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Back pain is pain felt in the back. Episodes of back pain may be acute, sub-acute, or chronic depending on the duration. The pain may be characterized as a dull ache, shooting or piercing pain, or a burning sensation. The pain may radiate into the arms and hands as well as the legs or feet, and may include paresthesia (tingling with no apparent cause), weakness or numbness in the legs and arms. The anatomic classification of back pain follows the segments of the spine: neck pain (cervical), middle back pain (thoracic), lower back pain (lumbar) or coccydynia (tailbone or sacral pain) with the lumbar vertebrae area most common for pain.

The pain may originate from the muscles, nerves, bones, joints or other structures in the vertebral column (spine). Internal structures such as the gallbladder and pancreas may also cause referred pain in the back.

Back pain, Spinal column curvature

Back Pains

Back pain is common with about nine out of ten adults experiencing it at some point in their life, and five out of ten working adults having it every year. However, it is rare for it to be permanently disabling, and in most cases of herniated disks and stenosis, rest, injections or surgery have similar general pain resolution outcomes on average after one year. In the United States, acute low back pain is the fifth most common reason for physician visits and causes 40% of missed days off work. Additionally, it is the single leading cause of disability worldwide.

Classification

Back pain may be classified by various methods to aid its diagnosis and management. The duration of back pain is considered in three categories, following the expected pattern of healing of connective tissue. Acute pain lasts up to 12 weeks, subacute pain refers to the second half of the acute period (6 to 12 weeks), and chronic pain is pain which persists beyond 12 weeks.

The character of back pain indicates its likely tissue of origin. Nonspecific back pain is believed to be due from the soft tissues such as muscles, fascia, and ligaments. Radicularpain with or without spinal stenosis indicates involvement of nervous tissue. Secondary back pain results from a known medical diagnosis such as infection or cancer. Non specific pain indicates that the cause is not known precisely but is believed to be due from the soft tissues such as muscles, fascia, and ligaments.

Back pain has several causes. Approximately 98 percent of back pain patients are diagnosed with nonspecific acute back pain in which no serious underlying pathology is identified. Nearly 2 percent are comprised by metastatic cancers, while serious infections such as spinal osteomyelitis and epidural abscesses account for fewer than 1 percent. The most common cause of neurologic impairment including weakness or numbness results from a herniated disc. Nearly 95 percent of disc herniations occur at the lowest two lumbar intervertebral levels.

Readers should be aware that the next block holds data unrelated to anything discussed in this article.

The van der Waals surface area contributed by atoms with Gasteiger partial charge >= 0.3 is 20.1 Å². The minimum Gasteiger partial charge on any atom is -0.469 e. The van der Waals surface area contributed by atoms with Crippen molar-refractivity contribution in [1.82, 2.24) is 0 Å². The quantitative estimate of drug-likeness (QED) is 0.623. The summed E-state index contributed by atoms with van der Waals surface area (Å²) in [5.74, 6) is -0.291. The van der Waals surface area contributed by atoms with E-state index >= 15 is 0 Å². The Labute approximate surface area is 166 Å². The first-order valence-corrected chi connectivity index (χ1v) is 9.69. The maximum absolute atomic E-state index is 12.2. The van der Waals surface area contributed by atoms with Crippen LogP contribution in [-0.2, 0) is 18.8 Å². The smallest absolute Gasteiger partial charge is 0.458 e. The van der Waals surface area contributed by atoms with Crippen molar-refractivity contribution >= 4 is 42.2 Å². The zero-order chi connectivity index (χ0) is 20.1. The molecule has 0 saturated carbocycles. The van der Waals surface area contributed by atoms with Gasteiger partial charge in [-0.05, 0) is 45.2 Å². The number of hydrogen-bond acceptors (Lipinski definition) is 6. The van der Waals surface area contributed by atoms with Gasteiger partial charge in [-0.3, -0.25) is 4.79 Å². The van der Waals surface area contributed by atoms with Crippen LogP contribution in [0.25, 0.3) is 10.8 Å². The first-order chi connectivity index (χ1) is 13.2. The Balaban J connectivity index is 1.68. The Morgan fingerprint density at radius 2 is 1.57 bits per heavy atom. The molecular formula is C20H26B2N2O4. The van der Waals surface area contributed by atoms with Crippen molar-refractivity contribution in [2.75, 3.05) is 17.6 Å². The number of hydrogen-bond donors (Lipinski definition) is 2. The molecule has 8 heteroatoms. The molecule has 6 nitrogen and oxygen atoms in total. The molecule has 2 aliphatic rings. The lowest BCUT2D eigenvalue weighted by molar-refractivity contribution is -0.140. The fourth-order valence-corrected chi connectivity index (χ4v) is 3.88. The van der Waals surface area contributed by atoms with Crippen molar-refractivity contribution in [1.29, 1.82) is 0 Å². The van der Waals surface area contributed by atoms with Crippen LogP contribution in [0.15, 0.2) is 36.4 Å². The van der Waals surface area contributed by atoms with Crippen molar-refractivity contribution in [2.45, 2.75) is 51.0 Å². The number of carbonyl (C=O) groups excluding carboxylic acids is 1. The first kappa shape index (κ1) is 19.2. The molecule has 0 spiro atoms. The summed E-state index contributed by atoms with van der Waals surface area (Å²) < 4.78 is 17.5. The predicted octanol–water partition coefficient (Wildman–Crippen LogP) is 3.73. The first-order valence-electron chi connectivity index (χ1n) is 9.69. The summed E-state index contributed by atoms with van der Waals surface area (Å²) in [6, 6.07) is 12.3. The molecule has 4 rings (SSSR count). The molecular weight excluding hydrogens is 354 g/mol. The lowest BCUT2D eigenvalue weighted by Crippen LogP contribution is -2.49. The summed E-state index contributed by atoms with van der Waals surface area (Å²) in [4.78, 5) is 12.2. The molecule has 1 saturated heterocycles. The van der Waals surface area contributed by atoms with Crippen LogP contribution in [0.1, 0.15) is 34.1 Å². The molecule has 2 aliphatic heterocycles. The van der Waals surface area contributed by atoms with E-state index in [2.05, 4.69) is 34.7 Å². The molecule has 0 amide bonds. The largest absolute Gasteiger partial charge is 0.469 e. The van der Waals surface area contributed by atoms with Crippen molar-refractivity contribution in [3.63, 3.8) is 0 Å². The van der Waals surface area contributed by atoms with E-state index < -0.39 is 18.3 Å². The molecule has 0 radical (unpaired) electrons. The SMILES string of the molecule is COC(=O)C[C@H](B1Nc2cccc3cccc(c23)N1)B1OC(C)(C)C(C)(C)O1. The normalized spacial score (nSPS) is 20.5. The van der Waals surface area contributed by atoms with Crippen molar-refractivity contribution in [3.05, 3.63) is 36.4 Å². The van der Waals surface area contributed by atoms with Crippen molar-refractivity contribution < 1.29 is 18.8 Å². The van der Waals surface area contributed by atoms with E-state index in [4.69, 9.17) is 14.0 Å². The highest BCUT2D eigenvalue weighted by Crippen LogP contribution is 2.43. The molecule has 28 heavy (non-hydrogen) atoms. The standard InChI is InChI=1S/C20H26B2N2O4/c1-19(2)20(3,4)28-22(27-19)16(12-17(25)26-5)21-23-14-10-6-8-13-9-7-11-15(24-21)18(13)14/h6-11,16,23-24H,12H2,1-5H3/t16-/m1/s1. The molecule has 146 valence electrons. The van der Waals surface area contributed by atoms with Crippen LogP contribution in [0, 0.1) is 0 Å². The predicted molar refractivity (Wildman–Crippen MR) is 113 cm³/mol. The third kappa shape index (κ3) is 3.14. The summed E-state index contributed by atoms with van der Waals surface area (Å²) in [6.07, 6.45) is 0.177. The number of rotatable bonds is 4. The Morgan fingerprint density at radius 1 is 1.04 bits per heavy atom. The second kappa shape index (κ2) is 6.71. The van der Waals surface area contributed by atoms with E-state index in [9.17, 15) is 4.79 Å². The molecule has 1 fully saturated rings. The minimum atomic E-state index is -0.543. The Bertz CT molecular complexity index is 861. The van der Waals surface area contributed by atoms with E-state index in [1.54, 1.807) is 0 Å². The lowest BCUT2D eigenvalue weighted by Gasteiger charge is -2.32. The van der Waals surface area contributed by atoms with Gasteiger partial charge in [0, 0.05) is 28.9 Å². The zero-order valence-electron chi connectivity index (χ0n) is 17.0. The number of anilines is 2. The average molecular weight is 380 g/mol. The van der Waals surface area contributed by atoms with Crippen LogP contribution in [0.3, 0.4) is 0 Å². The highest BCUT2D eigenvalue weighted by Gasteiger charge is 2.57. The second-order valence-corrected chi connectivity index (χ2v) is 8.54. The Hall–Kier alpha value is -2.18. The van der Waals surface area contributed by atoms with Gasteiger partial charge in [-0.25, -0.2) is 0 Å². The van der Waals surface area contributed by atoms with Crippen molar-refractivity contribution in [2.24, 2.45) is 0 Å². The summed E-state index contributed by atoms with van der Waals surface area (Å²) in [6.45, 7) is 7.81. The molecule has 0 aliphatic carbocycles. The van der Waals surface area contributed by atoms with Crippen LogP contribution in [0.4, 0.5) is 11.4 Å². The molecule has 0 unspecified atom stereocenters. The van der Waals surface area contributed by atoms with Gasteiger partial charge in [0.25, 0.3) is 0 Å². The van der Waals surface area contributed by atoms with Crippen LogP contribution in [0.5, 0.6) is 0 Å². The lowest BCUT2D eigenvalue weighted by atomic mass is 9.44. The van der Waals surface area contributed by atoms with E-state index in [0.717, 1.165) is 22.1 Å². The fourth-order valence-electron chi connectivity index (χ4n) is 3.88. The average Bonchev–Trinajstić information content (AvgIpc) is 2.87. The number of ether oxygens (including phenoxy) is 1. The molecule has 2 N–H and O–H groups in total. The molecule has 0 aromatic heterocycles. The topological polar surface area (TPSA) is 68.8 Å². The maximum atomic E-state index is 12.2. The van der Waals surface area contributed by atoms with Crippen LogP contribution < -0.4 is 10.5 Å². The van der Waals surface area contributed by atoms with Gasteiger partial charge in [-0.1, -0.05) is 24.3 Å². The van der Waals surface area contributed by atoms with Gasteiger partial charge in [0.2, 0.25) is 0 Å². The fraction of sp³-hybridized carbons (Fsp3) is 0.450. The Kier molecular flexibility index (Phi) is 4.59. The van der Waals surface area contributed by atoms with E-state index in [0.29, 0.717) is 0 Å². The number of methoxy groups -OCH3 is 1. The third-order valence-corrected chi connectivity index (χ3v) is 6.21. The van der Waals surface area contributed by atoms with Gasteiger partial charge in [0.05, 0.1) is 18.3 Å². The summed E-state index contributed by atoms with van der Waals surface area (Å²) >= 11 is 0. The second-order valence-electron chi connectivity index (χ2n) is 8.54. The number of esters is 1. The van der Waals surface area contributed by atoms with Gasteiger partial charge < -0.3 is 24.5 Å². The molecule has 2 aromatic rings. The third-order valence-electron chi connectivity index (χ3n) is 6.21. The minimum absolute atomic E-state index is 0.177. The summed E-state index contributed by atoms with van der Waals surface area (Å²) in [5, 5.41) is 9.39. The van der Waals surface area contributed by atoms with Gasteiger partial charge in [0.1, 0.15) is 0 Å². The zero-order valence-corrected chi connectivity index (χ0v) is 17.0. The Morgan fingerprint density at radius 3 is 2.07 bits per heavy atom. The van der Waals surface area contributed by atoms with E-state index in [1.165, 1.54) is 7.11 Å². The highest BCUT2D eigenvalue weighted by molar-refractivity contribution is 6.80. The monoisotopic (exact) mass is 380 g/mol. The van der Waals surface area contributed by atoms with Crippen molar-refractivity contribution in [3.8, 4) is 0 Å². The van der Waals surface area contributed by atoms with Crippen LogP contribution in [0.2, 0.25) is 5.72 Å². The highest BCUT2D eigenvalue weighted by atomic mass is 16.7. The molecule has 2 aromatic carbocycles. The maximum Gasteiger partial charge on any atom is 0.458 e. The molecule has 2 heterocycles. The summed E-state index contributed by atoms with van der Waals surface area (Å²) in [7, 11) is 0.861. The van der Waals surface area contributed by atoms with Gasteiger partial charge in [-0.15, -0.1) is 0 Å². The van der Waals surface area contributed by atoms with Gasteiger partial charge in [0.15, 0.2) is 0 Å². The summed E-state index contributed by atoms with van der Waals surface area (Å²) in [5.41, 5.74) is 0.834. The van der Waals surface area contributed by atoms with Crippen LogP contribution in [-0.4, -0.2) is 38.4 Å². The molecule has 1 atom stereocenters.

Associated conditions

Back pain does not usually require immediate medical intervention. The vast majority of episodes of back pain are self-limiting and non-progressive. Most back pain syndromes are due to inflammation, especially in the acute phase, which typically lasts from two weeks to three months.

Back pain can be a sign of a serious medical problem, although this is not most frequently the underlying cause:

  • Typical warning signs of a potentially life-threatening problem are bowel and/or bladder incontinence or progressive weakness in the legs.
  • Severe back pain (such as pain that is bad enough to interrupt sleep) that occurs with other signs of severe illness (e.g. fever, unexplained weight loss) may also indicate a serious underlying medical condition.
  • Back pain that occurs after a trauma, such as a car accident or fall, may indicate a bone fracture or other injury.
  • Back pain in individuals with medical conditions that put them at high risk for a spinal fracture, such as osteoporosis or multiple myeloma, also warrants prompt medical attention.
  • Back pain in individuals with a history of cancer (especially cancers known to spread to the spine like breast, lung and prostate cancer) should be evaluated to rule out metastatic disease of the spine.

A few observational studies suggest that two conditions to which back pain is often attributed, lumbar disc herniation and degenerative disc disease, may not be more prevalent among those in pain than among the general population, and that the mechanisms by which these conditions might cause pain are not known. Other studies suggest that for as many as 85% of cases, no physiological cause can be shown.

A few studies suggest that psychosocial factors such as on-the-job stress and dysfunctional family relationships may correlate more closely with back pain than structural abnormalities revealed in X-rays and other medical imaging scans.

Causes

There are several potential sources and causes of back pain. However, the diagnosis of specific tissues of the spine as the cause of pain presents problems. This is because symptoms arising from different spinal tissues can feel very similar and it is difficult to differentiate without the use of invasive diagnostic intervention procedures, such as localanesthetic blocks.

One potential source of back pain is skeletal muscle of the back. Potential causes of pain in muscle tissue include muscle strains (pulled muscles), muscle spasm, and muscle imbalances. However, imaging studies do not support the notion of muscle tissue damage in many back pain cases, and the neurophysiology of muscle spasm and muscle imbalances is not well understood

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